Don Preston: Just Another Duo From LA
Just a few miles east of the Whisky a Go Go, where they stunned the world over 40 years ago with the classic Mothers of Invention, keyboardist Don Preston and saxophonist Bunk Gardner returned to Sunset Blvd. as The Don and Bunk Show, reviving their duo homage to the early music of Frank Zappa. Dolores Petersen Productions brought the terrible two to the Hollywood Studio Bar and Grill to warm up for their east coast tour, which may jump the ocean and go all European. Despite busy solo careers, Preston and Gardner still love the old master, and play wonderfully concise and updated versions of Zappa classics from Freak Out! (FZ/Ryko, 1966) to Zoot Allures (FZ/Ryko, 1976).
From left: Bunk Gardner, Don Preston
But The Don and Bunk Show avoids mere cover band status by expanding on Zappa's complex themes, both musicians seasoned improvisers, and as it turns out, lifelong friends.
"We started The Don and Bunk show around 2002," Preston said. "Of course, Bunk and I have been playing together since 1960. We knew each other quite a long time before the Mothers. In fact we had a band that was very experimental and Frank played in that band. He was actually in my band first. I didn't even remember that till about ten years ago. I went to a bassist's house and he reminded me that he was in that band, too. We actually went to CBS to audition for something, I don't even know what. The studio musicians who worked there couldn't believe it, because we had brake drums and drive shafts and all kinds of junk like that, we were playing with all this stuff. I don't know if we ever played a job, but we just used to play all the time."
The show features enough sonic manipulations to effortlessly and convincingly recreate a multimember band sound from the two cagey audio wizards. This much you would expect. After all, Preston may be the first synthesizer player to record with a rock band, the Mother's sublime 1967 release Absolutely Free (FZ/Ryko). Gardner's blistering processed tenor solos on "King Kong," from 1969's Uncle Meat (FZ/Ryko), remain breathtaking, and a very early example of electrified reeds.
No, visionary sound treatments come with the territory, but you won't see the cool vocal arrangements coming at you. A carefully choreographed chorus of non sequiturs and incomplete words that would sound impressive looped, but obviously well-rehearsed and delivered live as off hand as an improv follows Captain Beefheart's "Neon Meat Dream of an Octofish," rendered with spooky authenticity by Preston. As they riffed on original surreal lyrics, mutations like Preston's "Help I'm Iraq," grew on Zappa's original, "Help I'm a Rock. "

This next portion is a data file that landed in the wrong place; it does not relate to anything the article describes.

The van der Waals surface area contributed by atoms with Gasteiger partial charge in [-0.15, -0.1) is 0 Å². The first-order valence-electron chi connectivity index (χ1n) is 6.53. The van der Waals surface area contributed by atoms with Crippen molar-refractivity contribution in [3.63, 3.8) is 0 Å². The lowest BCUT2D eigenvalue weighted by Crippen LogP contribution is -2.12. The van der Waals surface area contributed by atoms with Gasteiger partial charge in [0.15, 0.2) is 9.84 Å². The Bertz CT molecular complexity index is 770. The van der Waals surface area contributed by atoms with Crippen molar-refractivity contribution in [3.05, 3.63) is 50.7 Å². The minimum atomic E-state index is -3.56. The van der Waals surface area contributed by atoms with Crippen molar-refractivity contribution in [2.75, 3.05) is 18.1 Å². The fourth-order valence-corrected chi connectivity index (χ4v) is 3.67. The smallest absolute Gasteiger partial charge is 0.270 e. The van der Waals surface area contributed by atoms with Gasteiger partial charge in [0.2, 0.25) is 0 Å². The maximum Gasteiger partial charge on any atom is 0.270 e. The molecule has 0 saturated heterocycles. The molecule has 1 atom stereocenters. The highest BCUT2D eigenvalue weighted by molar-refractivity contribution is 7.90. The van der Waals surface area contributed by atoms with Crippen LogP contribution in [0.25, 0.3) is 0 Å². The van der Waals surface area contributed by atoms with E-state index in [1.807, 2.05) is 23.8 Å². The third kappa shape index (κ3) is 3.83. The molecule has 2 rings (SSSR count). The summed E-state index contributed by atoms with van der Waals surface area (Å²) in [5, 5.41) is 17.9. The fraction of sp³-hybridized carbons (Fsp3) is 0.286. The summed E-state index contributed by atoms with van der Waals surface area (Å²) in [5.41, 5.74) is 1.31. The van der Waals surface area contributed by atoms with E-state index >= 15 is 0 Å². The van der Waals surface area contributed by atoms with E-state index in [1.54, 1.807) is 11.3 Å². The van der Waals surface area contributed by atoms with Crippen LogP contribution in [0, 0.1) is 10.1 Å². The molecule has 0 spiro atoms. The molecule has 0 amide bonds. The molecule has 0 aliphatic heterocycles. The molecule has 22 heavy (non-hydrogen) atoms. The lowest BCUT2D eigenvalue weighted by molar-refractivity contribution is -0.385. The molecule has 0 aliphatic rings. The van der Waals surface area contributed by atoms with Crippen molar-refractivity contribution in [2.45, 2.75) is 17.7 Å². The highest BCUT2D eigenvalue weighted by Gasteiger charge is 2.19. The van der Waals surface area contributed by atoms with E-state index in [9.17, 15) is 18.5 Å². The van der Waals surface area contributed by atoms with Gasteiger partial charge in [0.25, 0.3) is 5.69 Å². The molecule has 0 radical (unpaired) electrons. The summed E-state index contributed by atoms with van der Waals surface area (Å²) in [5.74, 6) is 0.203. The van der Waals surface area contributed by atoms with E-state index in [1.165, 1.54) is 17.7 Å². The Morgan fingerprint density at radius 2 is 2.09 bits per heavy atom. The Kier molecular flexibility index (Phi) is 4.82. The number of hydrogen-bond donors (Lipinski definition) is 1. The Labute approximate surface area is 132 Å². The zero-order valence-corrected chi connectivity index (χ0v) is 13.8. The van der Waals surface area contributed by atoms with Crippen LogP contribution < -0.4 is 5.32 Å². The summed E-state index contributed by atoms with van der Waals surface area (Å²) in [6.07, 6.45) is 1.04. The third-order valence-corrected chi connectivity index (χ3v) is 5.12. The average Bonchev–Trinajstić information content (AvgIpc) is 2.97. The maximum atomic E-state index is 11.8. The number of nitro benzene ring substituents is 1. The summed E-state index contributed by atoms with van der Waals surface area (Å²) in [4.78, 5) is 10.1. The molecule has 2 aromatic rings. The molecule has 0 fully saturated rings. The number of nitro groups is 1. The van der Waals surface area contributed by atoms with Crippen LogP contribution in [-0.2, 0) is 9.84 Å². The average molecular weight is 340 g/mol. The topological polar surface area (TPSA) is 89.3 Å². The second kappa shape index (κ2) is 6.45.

When I contacted Preston, he was in rehearsal with Gardner, but with fifty years of playing together, did they need to rehearse? "Good question," he laughed. "The only thing is, Frank's music is so difficult, and not only that, we're playing stuff all the way from Freak Out! to Zoot Allures. And since Bunk never in that band, and neither was I, we have to learn all this stuff. We're playing "Zoot Allures" and we're playing "Mammy Anthem," and a few things like that. He wrote so many songs that you could go a long time without repeating yourself.
"We're going on tour and we've really put together a dynamite show. We're using a lot of electronic stuff that's going to make it way bigger than it looks. Since we're just a duo we have to utilize a lot of other technology in order to make it sound like a band. We're using a drum machine, bass and drums playing in the background. I put a lot of that in my iPod and play it, and we play along with it. Bunk has an electronic saxophone that he can play some really huge sounds with, electronically."
Post-Mothers, Preston wrote film scores, and recorded highly regarded solo albums. Born into a family of musicians, his father was composer in residence for the Detroit Symphony. He sat in with Elvin Jones and Yusef Lateef. In Los Angelese, he worked with Paul Bley and Charlie Haden, eventually playing with Carla Bley and Michael Mantler. He spent many years with jazz legends John Carter and Bobby Bradford.
"Oh yeah, till his [Carter's] death," he said, "and I still play with Bobby Bradford. Played with him last week at this little place in Pasadena called the 322. It's kind of a big restaurant; it's got a stage and lighting, sound system and everything. They have a grand piano there, so it's a real nice place to play. Especially with Bobby, he has a following there, people like [legendary sculptor] George Herms comes there. Years ago, he and I lived in the same loft building together. I got to know him back then, so when I started seeing him showing up at Bobby's gig, that was amazing."